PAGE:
News of the QQ

Things change so fast in the world of QQ that I often forget what new milestones we've hit from one day to the next - even from morning to evening. I try to store them up to tell M. when he returns from work...but he gets home so late, and I'm usually asleep. By the next morning we're already off and running on a brand new list! I need a dry-erase board, or a Blackberry....some way of keeping track. I'll do a little stream-of-consciousness here and see how much I can recall (but bear in mind that this is only a tiny fraction of the bazillion facets that are QQ at 18 months of age):

- She goes to bed each night without a fuss - just a grin and a "mum-mum!" and a little face pushed out for a last kiss before I shut the door. I know that we are lucky.

- She will nap for three hours in the afternoon if I let her (though I usually keep it to two and a half). She's a champion napper. It takes her a bit to wind down...she sometimes stays up playing for half an hour after you put her in her crib. But she never complains.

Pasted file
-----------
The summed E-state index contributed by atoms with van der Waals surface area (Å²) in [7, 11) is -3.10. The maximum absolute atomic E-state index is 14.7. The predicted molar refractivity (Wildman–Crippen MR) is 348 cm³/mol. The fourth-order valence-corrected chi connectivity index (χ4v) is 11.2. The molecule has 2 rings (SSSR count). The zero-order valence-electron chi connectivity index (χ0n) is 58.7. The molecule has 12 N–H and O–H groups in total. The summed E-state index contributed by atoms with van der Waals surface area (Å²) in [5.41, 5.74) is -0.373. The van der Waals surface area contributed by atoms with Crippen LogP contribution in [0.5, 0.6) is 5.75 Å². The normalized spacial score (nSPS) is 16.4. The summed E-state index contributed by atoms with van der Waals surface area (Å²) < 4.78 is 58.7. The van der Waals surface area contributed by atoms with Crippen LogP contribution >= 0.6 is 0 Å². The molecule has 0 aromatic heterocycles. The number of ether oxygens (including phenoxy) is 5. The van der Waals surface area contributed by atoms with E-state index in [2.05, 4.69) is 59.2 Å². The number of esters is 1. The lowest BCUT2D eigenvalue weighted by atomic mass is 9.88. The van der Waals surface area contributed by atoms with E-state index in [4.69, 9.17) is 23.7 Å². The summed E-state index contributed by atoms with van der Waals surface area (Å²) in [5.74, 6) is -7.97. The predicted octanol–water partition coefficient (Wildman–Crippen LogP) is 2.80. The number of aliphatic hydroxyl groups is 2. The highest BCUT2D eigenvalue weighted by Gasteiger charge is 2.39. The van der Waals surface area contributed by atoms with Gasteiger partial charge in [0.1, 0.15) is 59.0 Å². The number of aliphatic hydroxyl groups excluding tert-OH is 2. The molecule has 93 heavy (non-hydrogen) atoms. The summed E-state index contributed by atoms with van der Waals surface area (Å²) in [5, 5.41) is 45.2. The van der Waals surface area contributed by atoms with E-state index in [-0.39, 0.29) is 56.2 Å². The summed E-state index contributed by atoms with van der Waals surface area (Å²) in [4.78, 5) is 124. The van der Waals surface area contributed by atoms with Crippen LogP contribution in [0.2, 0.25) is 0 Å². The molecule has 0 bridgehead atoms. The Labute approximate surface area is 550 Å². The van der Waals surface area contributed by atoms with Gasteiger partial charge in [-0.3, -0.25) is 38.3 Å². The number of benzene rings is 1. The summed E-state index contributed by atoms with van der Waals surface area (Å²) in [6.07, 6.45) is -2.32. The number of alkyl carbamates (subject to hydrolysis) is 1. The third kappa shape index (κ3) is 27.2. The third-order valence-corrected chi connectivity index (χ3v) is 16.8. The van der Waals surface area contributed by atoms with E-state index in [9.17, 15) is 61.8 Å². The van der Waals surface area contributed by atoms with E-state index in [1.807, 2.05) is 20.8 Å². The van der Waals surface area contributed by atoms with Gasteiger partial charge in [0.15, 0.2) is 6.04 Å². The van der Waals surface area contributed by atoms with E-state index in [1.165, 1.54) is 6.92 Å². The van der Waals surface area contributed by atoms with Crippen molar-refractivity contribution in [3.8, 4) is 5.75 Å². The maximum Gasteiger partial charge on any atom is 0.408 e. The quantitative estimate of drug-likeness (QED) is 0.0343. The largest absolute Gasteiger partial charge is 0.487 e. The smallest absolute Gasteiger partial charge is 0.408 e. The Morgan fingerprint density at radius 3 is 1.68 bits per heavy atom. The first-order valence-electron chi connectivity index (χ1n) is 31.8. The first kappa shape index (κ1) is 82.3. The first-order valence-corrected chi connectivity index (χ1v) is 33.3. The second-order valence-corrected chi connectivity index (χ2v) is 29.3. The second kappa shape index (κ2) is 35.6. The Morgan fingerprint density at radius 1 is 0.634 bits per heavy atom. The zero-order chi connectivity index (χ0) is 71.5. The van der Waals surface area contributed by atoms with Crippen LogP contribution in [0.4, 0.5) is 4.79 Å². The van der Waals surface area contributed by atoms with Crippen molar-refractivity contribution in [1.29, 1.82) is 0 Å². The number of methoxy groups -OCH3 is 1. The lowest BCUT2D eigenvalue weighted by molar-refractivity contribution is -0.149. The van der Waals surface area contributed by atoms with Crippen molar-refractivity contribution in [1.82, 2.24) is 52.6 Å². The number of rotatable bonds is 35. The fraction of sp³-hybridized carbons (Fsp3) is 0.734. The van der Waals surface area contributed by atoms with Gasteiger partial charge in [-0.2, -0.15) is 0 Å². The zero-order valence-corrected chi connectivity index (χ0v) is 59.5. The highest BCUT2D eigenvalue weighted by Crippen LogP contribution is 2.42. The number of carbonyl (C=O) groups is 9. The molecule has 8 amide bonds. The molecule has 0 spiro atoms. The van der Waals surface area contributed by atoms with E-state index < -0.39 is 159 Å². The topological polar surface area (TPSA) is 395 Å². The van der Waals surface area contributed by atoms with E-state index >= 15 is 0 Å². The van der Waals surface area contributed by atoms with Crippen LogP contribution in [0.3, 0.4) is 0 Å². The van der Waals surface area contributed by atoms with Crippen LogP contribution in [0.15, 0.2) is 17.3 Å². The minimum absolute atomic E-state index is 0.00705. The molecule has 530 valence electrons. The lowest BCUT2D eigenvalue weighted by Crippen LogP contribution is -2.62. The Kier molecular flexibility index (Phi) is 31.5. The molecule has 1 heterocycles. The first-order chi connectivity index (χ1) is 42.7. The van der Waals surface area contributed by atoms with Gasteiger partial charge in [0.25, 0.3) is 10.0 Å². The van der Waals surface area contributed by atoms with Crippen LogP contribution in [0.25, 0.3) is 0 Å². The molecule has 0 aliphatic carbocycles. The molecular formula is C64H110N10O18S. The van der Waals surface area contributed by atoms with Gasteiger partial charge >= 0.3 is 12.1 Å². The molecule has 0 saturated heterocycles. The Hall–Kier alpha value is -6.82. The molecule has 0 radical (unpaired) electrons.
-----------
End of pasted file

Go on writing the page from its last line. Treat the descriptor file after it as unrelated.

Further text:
- She is an expert mimic, and also an expert mime. The speech therapists felt that this was a large part of the reason for her speech delay. She just hasn't felt the need to try. Her miming abilities are one of the things that seem to impress every therapist that she has been exposed to. One of her most recent developments is the ability to mime blowing bubbles. First, she grabs a bubble wand, and holds it out to me. Then she reaches both hands into the air and waves them in an eloquent fan, fluttering her fingers to describe the bubbles. Then she pretends to see the bubbles and mimes a huge theatrical grin to show me how she would react if I blew them for her.

Another recent one involves icecream. In her early days, we tried icecream a lot, and she hated it. More recently, she has conceded to take the occasional lick from my icecream bar (I'm fond of Haagen Dasz bars myself). But today, I asked her if she'd like some icecream, and she stuck out her head toward the refrigerator and make a licking motion. This is particularly surprising since I have only said the actual word "icecream" to her maybe twice in the past four months. Usually, I don't say the word, I just offer her the bar if I happen to be eating one, so I was amazed that she made the association between the word and the action.